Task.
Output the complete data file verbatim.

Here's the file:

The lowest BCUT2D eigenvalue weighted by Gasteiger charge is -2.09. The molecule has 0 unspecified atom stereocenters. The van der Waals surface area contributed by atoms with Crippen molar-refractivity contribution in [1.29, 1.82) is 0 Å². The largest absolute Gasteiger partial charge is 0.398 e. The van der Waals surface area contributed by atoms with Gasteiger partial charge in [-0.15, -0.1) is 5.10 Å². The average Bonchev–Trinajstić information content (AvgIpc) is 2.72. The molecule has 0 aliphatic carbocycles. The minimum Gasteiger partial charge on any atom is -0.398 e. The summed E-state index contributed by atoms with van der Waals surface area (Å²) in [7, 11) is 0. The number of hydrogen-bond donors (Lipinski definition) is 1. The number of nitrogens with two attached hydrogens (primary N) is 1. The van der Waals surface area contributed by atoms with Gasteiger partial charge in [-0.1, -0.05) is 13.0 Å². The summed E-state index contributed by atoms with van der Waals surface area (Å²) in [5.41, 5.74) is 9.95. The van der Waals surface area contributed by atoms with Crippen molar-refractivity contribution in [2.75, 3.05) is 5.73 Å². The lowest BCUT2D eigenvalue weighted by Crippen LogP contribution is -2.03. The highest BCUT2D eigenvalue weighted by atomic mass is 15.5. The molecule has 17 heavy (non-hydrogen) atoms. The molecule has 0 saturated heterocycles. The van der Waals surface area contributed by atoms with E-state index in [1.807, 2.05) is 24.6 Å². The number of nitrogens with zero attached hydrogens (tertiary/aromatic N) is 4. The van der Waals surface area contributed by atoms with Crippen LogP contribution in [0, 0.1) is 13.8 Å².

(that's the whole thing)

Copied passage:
The lowest BCUT2D eigenvalue weighted by Gasteiger charge is -2.09. The molecule has 0 unspecified atom stereocenters. The van der Waals surface area contributed by atoms with Crippen molar-refractivity contribution in [1.29, 1.82) is 0 Å². The largest absolute Gasteiger partial charge is 0.398 e. The van der Waals surface area contributed by atoms with Gasteiger partial charge in [-0.15, -0.1) is 5.10 Å². The average Bonchev–Trinajstić information content (AvgIpc) is 2.72. The molecule has 0 aliphatic carbocycles. The minimum Gasteiger partial charge on any atom is -0.398 e. The summed E-state index contributed by atoms with van der Waals surface area (Å²) in [7, 11) is 0. The number of hydrogen-bond donors (Lipinski definition) is 1. The number of nitrogens with two attached hydrogens (primary N) is 1. The van der Waals surface area contributed by atoms with Gasteiger partial charge in [-0.1, -0.05) is 13.0 Å². The summed E-state index contributed by atoms with van der Waals surface area (Å²) in [5.41, 5.74) is 9.95. The van der Waals surface area contributed by atoms with Crippen molar-refractivity contribution in [2.75, 3.05) is 5.73 Å². The lowest BCUT2D eigenvalue weighted by Crippen LogP contribution is -2.03. The highest BCUT2D eigenvalue weighted by atomic mass is 15.5. The molecule has 17 heavy (non-hydrogen) atoms. The molecule has 0 saturated heterocycles. The van der Waals surface area contributed by atoms with E-state index in [1.807, 2.05) is 24.6 Å². The number of nitrogens with zero attached hydrogens (tertiary/aromatic N) is 4. The van der Waals surface area contributed by atoms with Crippen LogP contribution in [0, 0.1) is 13.8 Å².